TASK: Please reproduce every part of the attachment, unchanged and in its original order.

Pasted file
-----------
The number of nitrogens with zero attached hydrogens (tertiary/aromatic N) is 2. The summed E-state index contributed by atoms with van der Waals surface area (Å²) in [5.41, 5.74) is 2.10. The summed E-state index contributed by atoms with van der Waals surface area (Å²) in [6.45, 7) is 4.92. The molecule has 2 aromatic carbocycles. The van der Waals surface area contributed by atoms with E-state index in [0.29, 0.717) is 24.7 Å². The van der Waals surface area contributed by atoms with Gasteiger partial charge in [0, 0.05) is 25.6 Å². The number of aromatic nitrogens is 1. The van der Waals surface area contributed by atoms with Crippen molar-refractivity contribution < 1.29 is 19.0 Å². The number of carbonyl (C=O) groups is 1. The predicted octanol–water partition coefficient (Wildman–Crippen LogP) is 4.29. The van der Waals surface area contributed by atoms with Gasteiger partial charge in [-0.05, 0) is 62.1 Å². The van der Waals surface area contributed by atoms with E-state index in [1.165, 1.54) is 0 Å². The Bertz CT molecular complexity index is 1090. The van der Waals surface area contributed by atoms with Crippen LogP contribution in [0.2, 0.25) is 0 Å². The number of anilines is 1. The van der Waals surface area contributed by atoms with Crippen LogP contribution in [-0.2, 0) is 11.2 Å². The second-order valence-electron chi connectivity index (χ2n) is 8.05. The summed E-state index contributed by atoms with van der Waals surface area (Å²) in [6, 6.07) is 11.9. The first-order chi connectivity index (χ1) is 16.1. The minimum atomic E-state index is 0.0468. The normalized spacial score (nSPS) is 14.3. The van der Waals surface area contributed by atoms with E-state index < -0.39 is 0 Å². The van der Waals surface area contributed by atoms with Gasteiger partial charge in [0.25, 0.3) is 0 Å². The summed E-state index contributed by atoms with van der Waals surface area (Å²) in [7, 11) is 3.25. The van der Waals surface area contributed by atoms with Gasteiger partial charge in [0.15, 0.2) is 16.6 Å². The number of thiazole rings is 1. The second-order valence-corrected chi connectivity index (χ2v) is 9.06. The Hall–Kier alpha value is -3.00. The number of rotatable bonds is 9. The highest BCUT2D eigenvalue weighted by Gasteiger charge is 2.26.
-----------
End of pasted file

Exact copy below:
The number of nitrogens with zero attached hydrogens (tertiary/aromatic N) is 2. The summed E-state index contributed by atoms with van der Waals surface area (Å²) in [5.41, 5.74) is 2.10. The summed E-state index contributed by atoms with van der Waals surface area (Å²) in [6.45, 7) is 4.92. The molecule has 2 aromatic carbocycles. The van der Waals surface area contributed by atoms with E-state index in [0.29, 0.717) is 24.7 Å². The van der Waals surface area contributed by atoms with Gasteiger partial charge in [0, 0.05) is 25.6 Å². The number of aromatic nitrogens is 1. The van der Waals surface area contributed by atoms with Crippen molar-refractivity contribution < 1.29 is 19.0 Å². The number of carbonyl (C=O) groups is 1. The predicted octanol–water partition coefficient (Wildman–Crippen LogP) is 4.29. The van der Waals surface area contributed by atoms with Gasteiger partial charge in [-0.05, 0) is 62.1 Å². The van der Waals surface area contributed by atoms with E-state index in [1.165, 1.54) is 0 Å². The Bertz CT molecular complexity index is 1090. The van der Waals surface area contributed by atoms with Crippen LogP contribution in [0.2, 0.25) is 0 Å². The number of anilines is 1. The van der Waals surface area contributed by atoms with Crippen LogP contribution in [-0.2, 0) is 11.2 Å². The second-order valence-electron chi connectivity index (χ2n) is 8.05. The summed E-state index contributed by atoms with van der Waals surface area (Å²) in [6, 6.07) is 11.9. The first-order chi connectivity index (χ1) is 16.1. The minimum atomic E-state index is 0.0468. The normalized spacial score (nSPS) is 14.3. The van der Waals surface area contributed by atoms with E-state index < -0.39 is 0 Å². The van der Waals surface area contributed by atoms with Gasteiger partial charge in [0.25, 0.3) is 0 Å². The summed E-state index contributed by atoms with van der Waals surface area (Å²) in [7, 11) is 3.25. The van der Waals surface area contributed by atoms with Gasteiger partial charge in [0.15, 0.2) is 16.6 Å². The number of thiazole rings is 1. The second-order valence-corrected chi connectivity index (χ2v) is 9.06. The Hall–Kier alpha value is -3.00. The number of rotatable bonds is 9. The highest BCUT2D eigenvalue weighted by Gasteiger charge is 2.26.